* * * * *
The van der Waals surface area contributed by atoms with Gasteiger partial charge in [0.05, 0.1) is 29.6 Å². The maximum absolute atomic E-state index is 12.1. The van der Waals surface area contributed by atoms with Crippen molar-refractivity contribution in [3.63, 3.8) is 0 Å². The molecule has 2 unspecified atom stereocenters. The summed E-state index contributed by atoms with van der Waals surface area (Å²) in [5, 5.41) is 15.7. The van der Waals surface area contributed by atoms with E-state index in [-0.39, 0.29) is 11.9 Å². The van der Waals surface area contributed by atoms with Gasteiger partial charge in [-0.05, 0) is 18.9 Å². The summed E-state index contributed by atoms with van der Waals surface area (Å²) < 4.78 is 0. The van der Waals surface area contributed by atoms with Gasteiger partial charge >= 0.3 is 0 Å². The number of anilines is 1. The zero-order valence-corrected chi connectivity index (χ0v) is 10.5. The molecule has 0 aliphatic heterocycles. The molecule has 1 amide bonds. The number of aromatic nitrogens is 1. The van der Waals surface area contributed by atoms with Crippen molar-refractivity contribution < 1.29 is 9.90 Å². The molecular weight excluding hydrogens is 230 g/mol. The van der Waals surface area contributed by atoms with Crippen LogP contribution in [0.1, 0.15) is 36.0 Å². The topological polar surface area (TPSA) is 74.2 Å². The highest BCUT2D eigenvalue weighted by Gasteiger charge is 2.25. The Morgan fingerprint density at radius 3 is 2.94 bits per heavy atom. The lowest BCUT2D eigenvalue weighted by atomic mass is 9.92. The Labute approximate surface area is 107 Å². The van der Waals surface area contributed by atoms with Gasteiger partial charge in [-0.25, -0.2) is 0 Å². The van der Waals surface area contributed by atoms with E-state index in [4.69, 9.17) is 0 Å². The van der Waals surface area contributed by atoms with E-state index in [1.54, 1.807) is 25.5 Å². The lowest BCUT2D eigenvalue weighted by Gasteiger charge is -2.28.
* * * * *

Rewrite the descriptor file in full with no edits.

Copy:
The van der Waals surface area contributed by atoms with Gasteiger partial charge in [0.05, 0.1) is 29.6 Å². The maximum absolute atomic E-state index is 12.1. The van der Waals surface area contributed by atoms with Crippen molar-refractivity contribution in [3.63, 3.8) is 0 Å². The molecule has 2 unspecified atom stereocenters. The summed E-state index contributed by atoms with van der Waals surface area (Å²) in [5, 5.41) is 15.7. The van der Waals surface area contributed by atoms with E-state index in [-0.39, 0.29) is 11.9 Å². The van der Waals surface area contributed by atoms with Gasteiger partial charge in [-0.05, 0) is 18.9 Å². The summed E-state index contributed by atoms with van der Waals surface area (Å²) < 4.78 is 0. The van der Waals surface area contributed by atoms with Gasteiger partial charge >= 0.3 is 0 Å². The number of anilines is 1. The zero-order valence-corrected chi connectivity index (χ0v) is 10.5. The molecule has 0 aliphatic heterocycles. The molecule has 1 amide bonds. The number of aromatic nitrogens is 1. The van der Waals surface area contributed by atoms with Crippen molar-refractivity contribution < 1.29 is 9.90 Å². The molecular weight excluding hydrogens is 230 g/mol. The van der Waals surface area contributed by atoms with Crippen LogP contribution in [0.1, 0.15) is 36.0 Å². The topological polar surface area (TPSA) is 74.2 Å². The highest BCUT2D eigenvalue weighted by Gasteiger charge is 2.25. The Morgan fingerprint density at radius 3 is 2.94 bits per heavy atom. The lowest BCUT2D eigenvalue weighted by atomic mass is 9.92. The Labute approximate surface area is 107 Å². The van der Waals surface area contributed by atoms with Gasteiger partial charge in [-0.25, -0.2) is 0 Å². The van der Waals surface area contributed by atoms with E-state index in [4.69, 9.17) is 0 Å². The van der Waals surface area contributed by atoms with E-state index in [1.54, 1.807) is 25.5 Å². The lowest BCUT2D eigenvalue weighted by Gasteiger charge is -2.28.